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Ghost hunters: Very superstitious

Members from Scientific Paranormal explore Syracuse's spooky haunts for evidence from beyond the grave.

Halloween was three months ago, but ghosts whisper and hooded figures lurk in the shadows year-round for the Syracuse Scientific Paranormal team.

Camped out in a Watertown home, an hour north of Syracuse, the eerie house has the team on the lookout for the supernatural. Unlike the haunted houses so popular at Halloween, this haunted house is real, says the Scientific Paranormal team.  No actors in masks spring from hidden corners, no fog machines, and not even a tape of a wolf howling at the moon startles the team.  Instead, there is silence. 

Photo: Leah Rankin

See and hear the spine-tingling tales of six haunted spots in Syracuse, including Oakwood Cemetery.

It is the thrill of the unknown that makes ghost hunting for Syracuse University senior, Catherine Varonko, and her fellow paranormal investigators not only a hobby, but also an obsession.

Scientific Paranormal was founded in 2007 by Adam Cannon, a local resident, in Syracuse, NY.  According to their website, the organization is “dedicated to providing professional and scientific answers to unexplained phenomena.”  One of 10 staff members, Varonko is the Division Manager for the Scientific Paranormal team.

As a girl growing up in Massachusetts, Varonko begged for a book about witchcraft but her parents refused to buy her one.  So, she bought a book about ghosts. “It was the scariest thing I had ever read in my life,” Varonko said.

Instead of locking the book out of sight, she showed her parents the book and told them, “I need another one.”

By the time she was 16, Varonko’s fascination with the paranormal had led her to stake out cemeteries at night, hoping to catch a glimpse of otherworldly apparitions. Varonko then began studying the different kinds of energy environments (and how they could be detected) that foster supernatural activity.

“You learn so much about it that you’re not afraid of it,” Varonko said.  “You’re just excited to experience something so rare.”

According to Varonko and the Syracuse Scientific Paranormal team, there are two main types of hauntings:  residual hauntings and interactive hauntings. Residual hauntings are “like videotapes playing over and over,” she said.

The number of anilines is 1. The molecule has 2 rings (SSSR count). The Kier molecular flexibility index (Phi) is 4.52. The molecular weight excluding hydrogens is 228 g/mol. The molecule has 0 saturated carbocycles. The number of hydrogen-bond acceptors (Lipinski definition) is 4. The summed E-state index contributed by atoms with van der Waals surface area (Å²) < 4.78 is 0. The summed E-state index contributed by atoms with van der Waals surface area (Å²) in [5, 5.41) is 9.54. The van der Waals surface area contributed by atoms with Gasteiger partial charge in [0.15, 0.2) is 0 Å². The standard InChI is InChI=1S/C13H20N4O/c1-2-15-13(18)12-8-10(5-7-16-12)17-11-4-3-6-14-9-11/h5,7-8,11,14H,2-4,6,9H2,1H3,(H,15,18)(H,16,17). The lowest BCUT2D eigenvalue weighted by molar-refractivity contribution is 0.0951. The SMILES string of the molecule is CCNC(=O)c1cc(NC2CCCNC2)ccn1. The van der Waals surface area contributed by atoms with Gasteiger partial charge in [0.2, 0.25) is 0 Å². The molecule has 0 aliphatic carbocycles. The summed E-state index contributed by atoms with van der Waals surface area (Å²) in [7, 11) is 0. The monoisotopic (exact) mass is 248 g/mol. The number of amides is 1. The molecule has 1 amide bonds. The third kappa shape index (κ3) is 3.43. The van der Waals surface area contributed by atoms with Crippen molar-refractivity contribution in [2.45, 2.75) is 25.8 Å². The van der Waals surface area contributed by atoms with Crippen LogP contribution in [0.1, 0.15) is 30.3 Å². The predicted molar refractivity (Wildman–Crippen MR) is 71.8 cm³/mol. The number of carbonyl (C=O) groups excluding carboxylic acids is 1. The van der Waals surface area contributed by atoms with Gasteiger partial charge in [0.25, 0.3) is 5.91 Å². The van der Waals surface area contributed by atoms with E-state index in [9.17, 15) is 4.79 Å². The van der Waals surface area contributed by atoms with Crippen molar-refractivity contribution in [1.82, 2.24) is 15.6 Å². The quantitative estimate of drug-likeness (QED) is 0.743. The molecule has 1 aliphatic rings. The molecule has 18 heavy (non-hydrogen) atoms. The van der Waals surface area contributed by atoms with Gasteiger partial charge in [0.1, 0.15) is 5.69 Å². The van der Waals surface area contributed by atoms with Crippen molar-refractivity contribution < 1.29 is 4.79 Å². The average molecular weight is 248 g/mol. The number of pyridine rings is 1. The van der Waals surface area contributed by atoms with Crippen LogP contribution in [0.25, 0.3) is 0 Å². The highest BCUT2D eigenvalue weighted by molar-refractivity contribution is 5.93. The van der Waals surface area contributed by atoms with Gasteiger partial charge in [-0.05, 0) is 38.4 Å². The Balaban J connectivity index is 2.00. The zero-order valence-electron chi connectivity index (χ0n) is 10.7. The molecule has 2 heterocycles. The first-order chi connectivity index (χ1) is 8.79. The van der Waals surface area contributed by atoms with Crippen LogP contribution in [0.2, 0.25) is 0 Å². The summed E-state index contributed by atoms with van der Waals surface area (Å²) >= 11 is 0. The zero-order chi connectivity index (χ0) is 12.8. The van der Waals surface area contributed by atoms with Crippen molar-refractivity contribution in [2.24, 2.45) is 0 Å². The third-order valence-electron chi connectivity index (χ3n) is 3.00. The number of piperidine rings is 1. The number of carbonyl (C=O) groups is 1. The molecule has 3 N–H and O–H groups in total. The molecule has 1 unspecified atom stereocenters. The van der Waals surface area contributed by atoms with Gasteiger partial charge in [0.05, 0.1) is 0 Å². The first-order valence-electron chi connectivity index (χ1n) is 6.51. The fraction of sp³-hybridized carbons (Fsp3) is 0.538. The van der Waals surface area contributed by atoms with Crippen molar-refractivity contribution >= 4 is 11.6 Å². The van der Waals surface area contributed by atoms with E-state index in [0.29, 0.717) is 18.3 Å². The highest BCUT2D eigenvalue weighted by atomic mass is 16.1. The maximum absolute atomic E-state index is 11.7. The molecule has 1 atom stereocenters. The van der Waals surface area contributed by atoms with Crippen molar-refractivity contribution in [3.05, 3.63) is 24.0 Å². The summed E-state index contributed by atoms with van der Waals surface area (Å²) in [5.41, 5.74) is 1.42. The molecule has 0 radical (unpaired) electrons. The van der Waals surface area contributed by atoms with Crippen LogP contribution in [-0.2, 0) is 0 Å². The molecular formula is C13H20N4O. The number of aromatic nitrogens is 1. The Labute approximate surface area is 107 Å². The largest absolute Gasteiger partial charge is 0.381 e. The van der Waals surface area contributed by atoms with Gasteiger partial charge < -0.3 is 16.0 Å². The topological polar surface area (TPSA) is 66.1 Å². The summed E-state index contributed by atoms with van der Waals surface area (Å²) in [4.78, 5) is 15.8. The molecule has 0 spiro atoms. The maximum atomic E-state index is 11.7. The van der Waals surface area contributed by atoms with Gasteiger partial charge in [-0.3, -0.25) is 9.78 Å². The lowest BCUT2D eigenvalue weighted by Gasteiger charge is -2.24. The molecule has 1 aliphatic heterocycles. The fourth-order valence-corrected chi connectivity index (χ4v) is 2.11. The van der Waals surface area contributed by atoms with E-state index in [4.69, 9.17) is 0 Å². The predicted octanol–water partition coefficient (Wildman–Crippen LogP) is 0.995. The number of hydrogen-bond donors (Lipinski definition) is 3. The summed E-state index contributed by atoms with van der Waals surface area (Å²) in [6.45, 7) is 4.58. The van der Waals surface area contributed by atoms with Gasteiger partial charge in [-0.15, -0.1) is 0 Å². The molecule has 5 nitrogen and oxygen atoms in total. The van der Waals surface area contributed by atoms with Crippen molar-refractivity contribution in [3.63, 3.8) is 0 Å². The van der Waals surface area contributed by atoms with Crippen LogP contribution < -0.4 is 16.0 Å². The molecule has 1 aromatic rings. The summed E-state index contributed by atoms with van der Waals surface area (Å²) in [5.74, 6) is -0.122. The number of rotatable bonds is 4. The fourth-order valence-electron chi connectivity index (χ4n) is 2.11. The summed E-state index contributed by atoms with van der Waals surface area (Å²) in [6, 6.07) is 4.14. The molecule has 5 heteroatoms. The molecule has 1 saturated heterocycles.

The ghosts “residually” haunting a house don’t seem to notice the world around them and repeat their actions ad infinitum. 

Interactive hauntings, on the other hand, “will do anything to get your attention,” Varonko said. 

These are the manifestations that want people to know they exist and want to communicate.

But not all hauntings are benign, said Varonko.  Non-human entities, more commonly known as demons, can be malicious and extremely aggressive.  It’s not a good idea to interact or communicate with demons, she said.  They will manipulate a victim to get what they want.  These are the most rare type of hauntings but the most common complaint from people who think they have paranormal activity in their homes.     

The presence of a demon was the complaint from Watertown resident, Lisa Davis, who insisted that she had seen two apparitions in her home- one of an adult male and another of a little girl.  She complained of toys playing by themselves and objects moving when no one was in the house. 

The Scientific Paranormal team – Catherine Varonko, Todd Kely, and Justin Delia – arrived the night of Nov. 19.  They snaked wires throughout the house that connected to night-vision cameras and laser grids.  Central command was established in the garage where a computer screen displayed the views from every camera in the house.  When the team was ready they entered the house equipped with EMF (electromagnetic field) and EVP (electronic voice phenomenon) recorders. 

There were two sweeps of the house in which each team of investigators tried to provoke the ghosts into showing themselves, by calling out to them and asking questions to the air.  If there were apparitions, Varonko said, they would be able to focus their energy into these devices to make contact with the team.

Then, the team left the premises for 15 minutes of “dead time,” so that the house could “settle.”  One final sweep of the house ended the five-hour investigation.

It remains to be determined whether or not there is paranormal activity in this Watertown home, but in the meantime, Varonko has identified several sites on the SU campus that are thought to be haunted.  Check them out on the map below and soon you may be prepared for your own ghost hunt, if you dare.

(Scientific Paranormal is a member of The Atlantic Paranormal Society (TAPS) family

I lived on Brewster 10 in

I lived on Brewster 10 in 1986. There was definitely a ghost there. Many of us saw it. Guess its still hanging around. LET'S GO ORANGE!


In my hall (Brewster) several people were complaining about invisible things sitting on their chests at night. This happened to me twice as well, but I was also having demon issues at the time (non location related, they followed me) so I'm not sure whether it was simply due to that or not.

GO Catherine :)

Awsome :)... Love it :)

Very cool, Leah!

Very cool, Leah!

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